Yes, it is true….most people do not want to think about their own demise but let’s face it – modern technology hasn’t made it possible for any of us to live forever….at least not yet! We recognize that it can be hard to get the ball rolling, which is why we have some pointers to start the conversation as well as links to the legal forms for all 50 state advance directive forms.

Today, we challenge you to start the conversation about end of life planning by using our top 10 conversation starters. Share these with your friends by visiting our Facebook page, Pinterest board, or follow the conversation #nhdd on Twitter.com.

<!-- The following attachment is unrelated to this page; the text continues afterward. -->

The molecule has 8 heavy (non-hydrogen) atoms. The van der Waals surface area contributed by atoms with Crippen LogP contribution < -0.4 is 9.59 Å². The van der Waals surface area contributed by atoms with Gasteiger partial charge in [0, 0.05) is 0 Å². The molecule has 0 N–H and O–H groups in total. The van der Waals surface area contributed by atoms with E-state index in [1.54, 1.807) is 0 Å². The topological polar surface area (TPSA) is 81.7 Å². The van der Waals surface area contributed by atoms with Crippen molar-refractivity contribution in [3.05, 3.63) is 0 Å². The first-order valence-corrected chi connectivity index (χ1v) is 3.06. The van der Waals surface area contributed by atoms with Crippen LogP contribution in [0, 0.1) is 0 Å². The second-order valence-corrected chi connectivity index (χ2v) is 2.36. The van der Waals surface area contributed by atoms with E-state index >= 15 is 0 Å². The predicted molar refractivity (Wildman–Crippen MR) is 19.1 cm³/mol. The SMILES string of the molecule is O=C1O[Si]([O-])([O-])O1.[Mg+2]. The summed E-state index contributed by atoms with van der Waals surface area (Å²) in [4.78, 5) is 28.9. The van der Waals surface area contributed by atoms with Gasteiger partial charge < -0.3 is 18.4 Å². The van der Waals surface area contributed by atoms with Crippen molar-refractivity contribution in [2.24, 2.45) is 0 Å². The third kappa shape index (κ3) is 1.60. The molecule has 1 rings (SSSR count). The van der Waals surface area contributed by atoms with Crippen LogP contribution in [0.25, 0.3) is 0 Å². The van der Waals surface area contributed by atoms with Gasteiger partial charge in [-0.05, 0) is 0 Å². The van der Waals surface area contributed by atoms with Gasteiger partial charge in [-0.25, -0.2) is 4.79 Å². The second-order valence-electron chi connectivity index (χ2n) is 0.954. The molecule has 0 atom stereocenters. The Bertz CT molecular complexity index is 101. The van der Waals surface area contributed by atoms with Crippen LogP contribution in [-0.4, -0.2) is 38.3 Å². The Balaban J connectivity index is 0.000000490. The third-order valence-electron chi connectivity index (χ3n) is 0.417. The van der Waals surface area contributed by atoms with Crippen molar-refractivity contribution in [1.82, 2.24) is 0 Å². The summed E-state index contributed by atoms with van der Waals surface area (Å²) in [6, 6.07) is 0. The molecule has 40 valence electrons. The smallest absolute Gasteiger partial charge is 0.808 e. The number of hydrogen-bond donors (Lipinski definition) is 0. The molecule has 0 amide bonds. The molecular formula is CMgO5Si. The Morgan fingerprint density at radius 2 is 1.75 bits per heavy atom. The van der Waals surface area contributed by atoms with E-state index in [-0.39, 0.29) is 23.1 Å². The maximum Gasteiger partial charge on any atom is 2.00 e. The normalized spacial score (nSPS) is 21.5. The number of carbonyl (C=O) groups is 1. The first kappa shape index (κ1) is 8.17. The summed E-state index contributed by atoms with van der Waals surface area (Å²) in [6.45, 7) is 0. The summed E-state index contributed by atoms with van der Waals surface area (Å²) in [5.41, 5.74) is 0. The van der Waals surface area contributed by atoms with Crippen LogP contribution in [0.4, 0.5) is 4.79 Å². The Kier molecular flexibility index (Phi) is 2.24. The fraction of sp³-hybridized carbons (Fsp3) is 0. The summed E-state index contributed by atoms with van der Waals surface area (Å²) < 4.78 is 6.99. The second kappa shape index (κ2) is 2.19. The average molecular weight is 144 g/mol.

Giving Life after Death: Organ Donation

When you die, there are many decisions to be made about your remains. Many people choose to have their bodies cremated after death; others choose an in-ground burial; still others choose to have their remains preserved in a mausoleum. Today, thanks to the great advances in medical science, more and more people are coming to realize the life-giving benefits of organ donation. By donating your organs upon your death, you give the gift of life to many others.

Last year alone, more than one million people benefited from organ and tissue transplants and each year that number grows. By donating your organs and tissue upon your death, you make the choice to provide life saving benefits to people all over the world.